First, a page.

Nuclear power plants and transmission grid have always been mutually of special relevance. In countries and/or regions where nuclear power plants are located they are almost as a rule counted among strongest nodes of the grid. Hence, they are treated as such from grid point of view in various aspects (operational, planning). In interconnected high-voltage transmission grid of European mainland, usually called UCTE interconnected system, this importance could be shown in a range of issues and several cases, particularly under present situation in which there are numerous demanding and challenging tasks put on transmission system operators, largely due to the opening of electricity markets in the most of European countries. Among these issues definitely worth of mentioning is relevant influence to both commercial paths and physical power flows, and also to exchange programmes between control areas and blocks. In this context there is also relation to cross-border transactions and mechanism applied to them. In respect to security of supply issues and future of nuclear power generation under present regulative framework of most European countries it is needed to comply with connecting conditions (and other stipulations) from national grid codes where different approaches could be observed. Furthermore, nuclear issues significantly influence approach to extension of UCTE system. In certain extent this also applies to pending re-connection of present two synchronous zones of UCTE, particularly to area of broader region directly affected with this complex process. Some of these also reflect to Croatian high-voltage transmission grid as a part of UCTE interconnected system with certain peculiarities.(author)

  5. Consideration of important technical issues for advanced light water reactors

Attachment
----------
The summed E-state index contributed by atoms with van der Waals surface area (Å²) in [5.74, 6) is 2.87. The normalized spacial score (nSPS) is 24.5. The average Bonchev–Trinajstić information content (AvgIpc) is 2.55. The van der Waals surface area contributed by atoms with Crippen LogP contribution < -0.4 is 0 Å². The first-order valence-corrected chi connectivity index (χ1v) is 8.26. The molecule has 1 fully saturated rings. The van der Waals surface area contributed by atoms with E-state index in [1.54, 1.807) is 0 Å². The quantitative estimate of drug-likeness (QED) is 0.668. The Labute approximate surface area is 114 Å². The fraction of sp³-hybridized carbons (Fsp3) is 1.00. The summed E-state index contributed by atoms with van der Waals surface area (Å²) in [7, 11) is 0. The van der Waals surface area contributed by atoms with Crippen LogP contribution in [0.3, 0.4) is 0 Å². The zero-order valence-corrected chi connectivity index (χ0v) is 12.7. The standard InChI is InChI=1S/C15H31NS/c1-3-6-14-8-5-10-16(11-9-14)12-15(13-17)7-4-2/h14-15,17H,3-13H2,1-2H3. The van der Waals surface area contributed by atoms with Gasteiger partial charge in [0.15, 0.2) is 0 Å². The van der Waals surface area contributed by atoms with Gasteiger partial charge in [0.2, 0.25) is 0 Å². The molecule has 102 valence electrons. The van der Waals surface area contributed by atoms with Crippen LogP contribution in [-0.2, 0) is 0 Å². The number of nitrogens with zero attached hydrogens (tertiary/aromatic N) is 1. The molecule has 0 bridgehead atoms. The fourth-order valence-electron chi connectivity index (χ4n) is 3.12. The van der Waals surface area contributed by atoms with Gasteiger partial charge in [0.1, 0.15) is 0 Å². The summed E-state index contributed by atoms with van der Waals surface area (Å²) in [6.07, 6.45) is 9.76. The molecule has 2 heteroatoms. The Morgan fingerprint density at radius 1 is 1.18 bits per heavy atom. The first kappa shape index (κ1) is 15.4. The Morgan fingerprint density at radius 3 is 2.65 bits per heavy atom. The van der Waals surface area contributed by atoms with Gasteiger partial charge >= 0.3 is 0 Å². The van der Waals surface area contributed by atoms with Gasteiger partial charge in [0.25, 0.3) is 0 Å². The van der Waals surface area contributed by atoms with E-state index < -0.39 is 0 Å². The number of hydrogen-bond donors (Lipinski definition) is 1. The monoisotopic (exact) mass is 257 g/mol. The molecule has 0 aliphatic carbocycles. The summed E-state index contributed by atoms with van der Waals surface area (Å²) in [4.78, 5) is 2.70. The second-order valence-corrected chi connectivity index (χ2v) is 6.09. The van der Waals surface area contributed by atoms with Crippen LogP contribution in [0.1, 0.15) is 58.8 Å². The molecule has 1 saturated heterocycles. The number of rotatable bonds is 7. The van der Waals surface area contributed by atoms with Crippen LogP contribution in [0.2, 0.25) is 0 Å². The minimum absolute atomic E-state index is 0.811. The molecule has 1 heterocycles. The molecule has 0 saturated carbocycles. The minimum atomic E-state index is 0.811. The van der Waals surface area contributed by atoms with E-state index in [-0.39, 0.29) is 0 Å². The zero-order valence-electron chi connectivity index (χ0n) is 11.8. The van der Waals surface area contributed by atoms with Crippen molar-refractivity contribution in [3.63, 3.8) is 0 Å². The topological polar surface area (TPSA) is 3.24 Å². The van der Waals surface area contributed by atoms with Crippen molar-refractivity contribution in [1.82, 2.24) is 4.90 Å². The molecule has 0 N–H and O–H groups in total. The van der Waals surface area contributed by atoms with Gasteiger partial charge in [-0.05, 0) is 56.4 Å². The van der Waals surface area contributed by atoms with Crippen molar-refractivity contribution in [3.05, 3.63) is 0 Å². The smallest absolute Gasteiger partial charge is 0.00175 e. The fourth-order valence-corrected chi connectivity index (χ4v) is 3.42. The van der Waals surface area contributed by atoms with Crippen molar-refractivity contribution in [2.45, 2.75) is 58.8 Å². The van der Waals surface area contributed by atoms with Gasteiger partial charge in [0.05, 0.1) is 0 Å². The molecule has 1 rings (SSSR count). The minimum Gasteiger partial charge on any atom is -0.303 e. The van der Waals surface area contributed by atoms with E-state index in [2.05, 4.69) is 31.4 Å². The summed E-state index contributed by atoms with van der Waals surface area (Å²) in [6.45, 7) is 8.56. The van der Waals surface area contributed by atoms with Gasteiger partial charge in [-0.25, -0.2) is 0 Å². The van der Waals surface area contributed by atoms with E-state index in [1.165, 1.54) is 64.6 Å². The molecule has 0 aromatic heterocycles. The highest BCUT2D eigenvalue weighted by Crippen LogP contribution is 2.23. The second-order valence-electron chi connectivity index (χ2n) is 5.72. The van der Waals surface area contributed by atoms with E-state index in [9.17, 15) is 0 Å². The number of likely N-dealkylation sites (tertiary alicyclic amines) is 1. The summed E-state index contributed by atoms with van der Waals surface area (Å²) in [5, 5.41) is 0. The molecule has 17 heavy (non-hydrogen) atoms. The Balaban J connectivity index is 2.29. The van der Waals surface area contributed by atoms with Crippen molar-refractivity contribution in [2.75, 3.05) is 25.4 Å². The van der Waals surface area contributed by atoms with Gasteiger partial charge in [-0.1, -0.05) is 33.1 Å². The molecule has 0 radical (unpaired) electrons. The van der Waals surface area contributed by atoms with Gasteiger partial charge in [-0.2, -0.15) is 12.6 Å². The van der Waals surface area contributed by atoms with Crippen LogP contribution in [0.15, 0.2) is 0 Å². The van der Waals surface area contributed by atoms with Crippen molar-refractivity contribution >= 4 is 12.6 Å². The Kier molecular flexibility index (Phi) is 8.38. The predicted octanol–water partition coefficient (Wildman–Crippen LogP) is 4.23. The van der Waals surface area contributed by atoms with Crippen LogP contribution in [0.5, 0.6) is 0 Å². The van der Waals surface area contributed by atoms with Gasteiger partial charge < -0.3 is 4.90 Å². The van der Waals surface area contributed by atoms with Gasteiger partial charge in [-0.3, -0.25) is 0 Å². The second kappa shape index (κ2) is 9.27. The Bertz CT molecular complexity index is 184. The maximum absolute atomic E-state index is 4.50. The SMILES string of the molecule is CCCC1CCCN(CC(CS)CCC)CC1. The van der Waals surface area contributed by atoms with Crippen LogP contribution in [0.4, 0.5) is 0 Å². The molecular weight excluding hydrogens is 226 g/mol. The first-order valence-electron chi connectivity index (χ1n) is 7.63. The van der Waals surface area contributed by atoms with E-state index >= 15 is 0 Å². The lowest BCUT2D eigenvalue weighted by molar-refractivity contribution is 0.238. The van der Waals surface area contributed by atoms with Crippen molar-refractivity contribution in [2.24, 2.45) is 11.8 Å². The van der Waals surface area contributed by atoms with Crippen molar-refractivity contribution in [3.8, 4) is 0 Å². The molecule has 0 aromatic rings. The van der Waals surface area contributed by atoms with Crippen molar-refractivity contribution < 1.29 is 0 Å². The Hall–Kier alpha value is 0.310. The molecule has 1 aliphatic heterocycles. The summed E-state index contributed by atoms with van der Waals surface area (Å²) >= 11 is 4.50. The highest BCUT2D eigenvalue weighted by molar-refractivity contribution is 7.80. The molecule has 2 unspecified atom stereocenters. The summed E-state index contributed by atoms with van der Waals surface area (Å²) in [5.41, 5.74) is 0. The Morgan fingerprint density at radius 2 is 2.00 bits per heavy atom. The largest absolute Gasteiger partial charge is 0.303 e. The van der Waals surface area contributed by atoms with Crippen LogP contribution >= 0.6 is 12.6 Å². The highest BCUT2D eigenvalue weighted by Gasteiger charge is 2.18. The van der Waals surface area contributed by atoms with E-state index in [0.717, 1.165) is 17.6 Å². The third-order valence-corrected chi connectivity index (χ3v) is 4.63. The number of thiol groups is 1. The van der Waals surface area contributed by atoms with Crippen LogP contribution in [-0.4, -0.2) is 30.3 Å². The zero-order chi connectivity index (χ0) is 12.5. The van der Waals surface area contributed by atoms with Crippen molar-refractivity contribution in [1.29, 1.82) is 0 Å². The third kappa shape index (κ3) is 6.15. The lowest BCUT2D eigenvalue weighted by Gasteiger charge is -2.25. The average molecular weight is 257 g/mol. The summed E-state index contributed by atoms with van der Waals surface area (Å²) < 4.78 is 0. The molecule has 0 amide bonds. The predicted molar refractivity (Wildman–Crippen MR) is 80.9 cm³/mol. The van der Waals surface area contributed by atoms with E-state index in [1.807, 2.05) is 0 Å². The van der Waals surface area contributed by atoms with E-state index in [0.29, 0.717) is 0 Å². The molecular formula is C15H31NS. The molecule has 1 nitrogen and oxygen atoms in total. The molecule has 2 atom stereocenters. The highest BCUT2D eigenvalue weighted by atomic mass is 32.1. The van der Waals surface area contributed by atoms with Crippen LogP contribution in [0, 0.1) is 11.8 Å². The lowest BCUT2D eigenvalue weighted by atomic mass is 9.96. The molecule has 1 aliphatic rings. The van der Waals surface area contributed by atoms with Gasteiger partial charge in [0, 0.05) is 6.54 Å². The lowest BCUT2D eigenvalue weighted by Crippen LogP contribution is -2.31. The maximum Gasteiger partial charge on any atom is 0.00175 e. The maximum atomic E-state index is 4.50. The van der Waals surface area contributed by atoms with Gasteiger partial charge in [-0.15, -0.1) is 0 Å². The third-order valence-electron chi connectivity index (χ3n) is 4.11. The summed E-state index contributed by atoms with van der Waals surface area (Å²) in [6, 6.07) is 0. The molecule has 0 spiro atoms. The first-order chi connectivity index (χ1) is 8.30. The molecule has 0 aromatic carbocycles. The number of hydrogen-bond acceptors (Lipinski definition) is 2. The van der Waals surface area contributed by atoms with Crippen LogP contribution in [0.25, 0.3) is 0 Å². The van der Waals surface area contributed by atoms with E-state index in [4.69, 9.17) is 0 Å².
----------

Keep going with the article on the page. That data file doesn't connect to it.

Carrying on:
International Nuclear Information System (INIS)

    Thadani, A.C.; Perch, R.L.

    1993-01-01

    Early in the design and review process of the Advanced Light Water Reactors (ALWR), the US Nuclear Regulatory Commission (NRC) in recognition of the importance of defense-in-depth focused its attention on lessons learned from the operating experience, research and other studies as well as addressing the challenges from severe accidents. The Commission issued the Policy Statement on Safety Goals for the Operations of Nuclear Power Plants on August 4, 1986. This policy statement focused on the risks to the public from nuclear power plant operations with the objective of establishing goals that broadly define an acceptable level of radiological risk that might be imposed on the public as a result of nuclear power plant operation. The Commission recognizes the importance of mitigating the consequences of a core-melt accident and continues to emphasize features such as containment and siting in less populated areas as integral parts of the defense-in-depth concept associated with its accident prevention and mitigation philosophy. In its Severe Accident Policy statement, the Commission expressed its expectation that vendors engage in designing new standard plants should address severe accidents during the design stage to take full advantage of insights gained by providing design features to further reduce the likelihood of severe accidents from occurring and, in the unlikely occurrence of a severe accident, mitigating their consequences. Incorporating insights and design features during the design phase can be cost effective when compared to modifications to existing plants. The staff has used this guidance to apply defense-in-depth philosophy in focusing attention on severe accident considerations. This paper discusses some of the key prevention and mitigation issues the NRC has focused its efforts, including emerging technologies being applied to new reactor designs

  6. Cyber security issues imposed on nuclear power plants

    International Nuclear Information System (INIS)

    Kim, Do-Yeon

    2014-01-01

    Highlights: • Provide history of cyber attacks targeting at nuclear facilities. • Provide cyber security issues imposed on nuclear power plants. • Provide possible countermeasures for protecting nuclear power plants. - Abstract: With the introduction of new technology based on the increasing digitalization of control systems, the potential of cyber attacks has escalated into a serious threat for nuclear facilities, resulting in the advent of the Stuxnet. In this regard, the nuclear industry needs to consider several cyber security issues imposed on nuclear power plants, including regulatory guidelines and standards for cyber security, the possibility of Stuxnet-inherited malware attacks in the future, and countermeasures for protecting nuclear power plants against possible cyber attacks